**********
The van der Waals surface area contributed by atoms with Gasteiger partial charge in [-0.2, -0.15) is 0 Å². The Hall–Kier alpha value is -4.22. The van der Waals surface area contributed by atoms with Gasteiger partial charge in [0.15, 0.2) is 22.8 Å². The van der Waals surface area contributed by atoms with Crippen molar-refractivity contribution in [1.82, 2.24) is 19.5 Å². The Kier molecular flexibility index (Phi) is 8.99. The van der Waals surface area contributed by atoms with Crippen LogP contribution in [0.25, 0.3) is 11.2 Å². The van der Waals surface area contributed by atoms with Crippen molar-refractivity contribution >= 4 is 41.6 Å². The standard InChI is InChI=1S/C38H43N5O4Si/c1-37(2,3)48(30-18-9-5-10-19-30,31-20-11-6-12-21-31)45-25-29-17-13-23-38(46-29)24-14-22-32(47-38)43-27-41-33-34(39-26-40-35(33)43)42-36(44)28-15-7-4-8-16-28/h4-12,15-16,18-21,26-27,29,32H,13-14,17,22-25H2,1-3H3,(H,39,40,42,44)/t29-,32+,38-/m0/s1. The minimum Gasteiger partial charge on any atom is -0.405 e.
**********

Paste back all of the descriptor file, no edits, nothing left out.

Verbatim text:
The van der Waals surface area contributed by atoms with Gasteiger partial charge in [-0.2, -0.15) is 0 Å². The Hall–Kier alpha value is -4.22. The van der Waals surface area contributed by atoms with Gasteiger partial charge in [0.15, 0.2) is 22.8 Å². The van der Waals surface area contributed by atoms with Crippen molar-refractivity contribution in [1.82, 2.24) is 19.5 Å². The Kier molecular flexibility index (Phi) is 8.99. The van der Waals surface area contributed by atoms with Crippen LogP contribution in [0.25, 0.3) is 11.2 Å². The van der Waals surface area contributed by atoms with Crippen molar-refractivity contribution >= 4 is 41.6 Å². The standard InChI is InChI=1S/C38H43N5O4Si/c1-37(2,3)48(30-18-9-5-10-19-30,31-20-11-6-12-21-31)45-25-29-17-13-23-38(46-29)24-14-22-32(47-38)43-27-41-33-34(39-26-40-35(33)43)42-36(44)28-15-7-4-8-16-28/h4-12,15-16,18-21,26-27,29,32H,13-14,17,22-25H2,1-3H3,(H,39,40,42,44)/t29-,32+,38-/m0/s1. The minimum Gasteiger partial charge on any atom is -0.405 e.